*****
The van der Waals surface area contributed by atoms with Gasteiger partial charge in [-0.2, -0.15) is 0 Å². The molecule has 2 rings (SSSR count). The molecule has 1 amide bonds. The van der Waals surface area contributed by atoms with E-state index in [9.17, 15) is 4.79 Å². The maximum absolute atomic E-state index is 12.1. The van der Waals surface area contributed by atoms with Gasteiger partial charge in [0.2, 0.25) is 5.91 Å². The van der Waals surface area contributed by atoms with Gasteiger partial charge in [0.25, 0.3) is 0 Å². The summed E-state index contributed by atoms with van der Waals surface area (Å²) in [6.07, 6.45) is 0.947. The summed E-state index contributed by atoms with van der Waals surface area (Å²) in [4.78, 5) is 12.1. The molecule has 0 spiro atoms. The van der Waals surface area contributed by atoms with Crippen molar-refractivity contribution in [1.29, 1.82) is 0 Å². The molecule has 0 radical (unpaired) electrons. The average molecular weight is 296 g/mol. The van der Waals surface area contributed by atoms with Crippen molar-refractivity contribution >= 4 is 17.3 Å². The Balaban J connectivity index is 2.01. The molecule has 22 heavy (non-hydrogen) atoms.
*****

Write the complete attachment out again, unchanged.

The van der Waals surface area contributed by atoms with Gasteiger partial charge in [-0.2, -0.15) is 0 Å². The molecule has 2 rings (SSSR count). The molecule has 1 amide bonds. The van der Waals surface area contributed by atoms with E-state index in [9.17, 15) is 4.79 Å². The maximum absolute atomic E-state index is 12.1. The van der Waals surface area contributed by atoms with Gasteiger partial charge in [0.2, 0.25) is 5.91 Å². The van der Waals surface area contributed by atoms with Gasteiger partial charge in [0.25, 0.3) is 0 Å². The summed E-state index contributed by atoms with van der Waals surface area (Å²) in [6.07, 6.45) is 0.947. The summed E-state index contributed by atoms with van der Waals surface area (Å²) in [4.78, 5) is 12.1. The molecule has 0 spiro atoms. The van der Waals surface area contributed by atoms with Crippen molar-refractivity contribution in [1.29, 1.82) is 0 Å². The molecule has 0 radical (unpaired) electrons. The average molecular weight is 296 g/mol. The van der Waals surface area contributed by atoms with Crippen molar-refractivity contribution >= 4 is 17.3 Å². The Balaban J connectivity index is 2.01. The molecule has 22 heavy (non-hydrogen) atoms.